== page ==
Moose Lake Star Gazette - Serving Carlton and Pine Counties Since 1895

By Chris Gass
Moose Lake Star-Gazette 

Ice is here: choose your salt carefully

The Green Guy


December 12, 2019

Well, I guess we’ll jump right into the February season with all this snow dumped on us. Talk about dramatic weather sweeping through. Hopefully everyone’s snowblowers were ready to tackle the job or the cache of shovels were easy to dig out when duty called. I’m sure there are some, like me, who are pondering where the next snow can be piled up in their yard and off their driveways.

Speaking of which, though maybe not on everyone’s minds, when weather like that visits, I’m often considering the threat of ice and what I should use to tackle it. Now, I’m partial to a light spread of sand or grit to give traction and not worry about melting anything away, but that’s not to say that’s the best route in all situations. In turn, I wanted to shed a little light on the options out there for dealing with ice on your pavement and provide a sort of buyer’s guide. Hence, when looking for your next bag of sidewalk salt, use this list to help in the choice.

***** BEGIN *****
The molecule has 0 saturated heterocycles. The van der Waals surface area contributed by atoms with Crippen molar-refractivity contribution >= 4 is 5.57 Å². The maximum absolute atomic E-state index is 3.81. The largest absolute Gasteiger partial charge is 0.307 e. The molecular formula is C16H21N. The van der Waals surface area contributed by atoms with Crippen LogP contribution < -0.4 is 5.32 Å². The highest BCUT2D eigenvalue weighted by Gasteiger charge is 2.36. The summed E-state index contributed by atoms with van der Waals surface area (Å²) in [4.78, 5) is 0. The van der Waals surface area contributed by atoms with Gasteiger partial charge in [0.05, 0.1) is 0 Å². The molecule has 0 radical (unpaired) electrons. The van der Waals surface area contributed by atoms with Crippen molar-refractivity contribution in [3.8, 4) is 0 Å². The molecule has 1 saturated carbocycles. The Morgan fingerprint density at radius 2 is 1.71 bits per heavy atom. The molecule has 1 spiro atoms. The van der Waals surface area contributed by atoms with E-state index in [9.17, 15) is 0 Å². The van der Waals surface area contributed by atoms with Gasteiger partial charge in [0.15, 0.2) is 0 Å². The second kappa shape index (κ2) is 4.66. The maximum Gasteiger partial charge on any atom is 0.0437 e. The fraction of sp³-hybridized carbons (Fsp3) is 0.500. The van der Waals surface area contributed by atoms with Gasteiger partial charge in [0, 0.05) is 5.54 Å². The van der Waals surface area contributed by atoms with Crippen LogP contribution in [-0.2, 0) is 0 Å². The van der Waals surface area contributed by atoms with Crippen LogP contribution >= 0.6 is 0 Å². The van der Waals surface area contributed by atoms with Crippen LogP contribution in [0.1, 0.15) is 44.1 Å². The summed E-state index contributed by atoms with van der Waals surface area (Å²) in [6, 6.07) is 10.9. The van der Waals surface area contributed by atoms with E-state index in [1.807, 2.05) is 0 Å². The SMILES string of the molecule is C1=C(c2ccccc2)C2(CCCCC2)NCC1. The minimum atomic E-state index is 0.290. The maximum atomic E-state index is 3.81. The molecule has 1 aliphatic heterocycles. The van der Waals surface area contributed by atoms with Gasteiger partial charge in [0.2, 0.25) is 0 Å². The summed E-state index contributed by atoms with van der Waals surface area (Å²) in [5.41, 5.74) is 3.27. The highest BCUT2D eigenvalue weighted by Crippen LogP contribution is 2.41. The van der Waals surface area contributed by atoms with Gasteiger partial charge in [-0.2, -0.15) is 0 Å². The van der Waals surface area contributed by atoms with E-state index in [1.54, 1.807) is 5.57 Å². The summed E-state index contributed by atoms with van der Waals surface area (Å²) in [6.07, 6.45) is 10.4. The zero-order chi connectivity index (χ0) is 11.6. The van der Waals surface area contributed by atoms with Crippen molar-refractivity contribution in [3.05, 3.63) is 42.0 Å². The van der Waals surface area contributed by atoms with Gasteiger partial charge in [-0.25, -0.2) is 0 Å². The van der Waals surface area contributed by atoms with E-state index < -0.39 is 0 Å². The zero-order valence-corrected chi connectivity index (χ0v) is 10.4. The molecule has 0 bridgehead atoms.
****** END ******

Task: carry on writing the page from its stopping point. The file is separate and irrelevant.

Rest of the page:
• Calcium Magnesium Acetate (CMA) – melting point to 20°F and offers less damage to metals along with your yard and vegetation. Although, tough on concrete.

• Sodium Chloride (NaCl) (rock salt) – The same stuff you put on your meals at the dinner table. This cheap compound is suitable for melting ice down to temps of 15°F. As temperatures dip, it takes a little longer for the reaction to happen so be patient. More salt will not make it go faster.

• Magnesium Chloride (MgCl) – Similar properties as rock salt but preforms to lower temps reaching -10°F at max melting tolerance. Just as corrosive and damaging as we know rock salt to be.

• Potassium Acetate (KAc) – melting point to -15°F while offering lower impact to your pavement and yard much like CMA above.

• Calcium Chloride (CaCl) – offers the lowest melting tolerance of -20°F but with all the same high impact that the chloride (salt) group of compounds have in corrosion and harm to vegetation and soil.

• Sand and Abrasives – Does not melt ice but instead provides traction. Works at all temps but needs to be on top of the snow or ice so keep this in mind when we cycle between freezes and thaws. This is a good alternative to throwing out salt especially when it’s really cold. Collecting it in spring minimizes harm to our waterways too!

With all the products available, know what you buy. Look at the label to see what is in each bag. Some might offer blends while others just one compound. Don’t fall for advertised claims as none of these products are “environmentally friendly” or “work faster” than the rest. As all compounds for melting ice damage our water resources, and if you use any compound within its temperature tolerance (keeping 3 inches of spacing between each grain) and wait a few minutes, you’ll see the results you’re after. Keep this in mind as you prep for the change of season.


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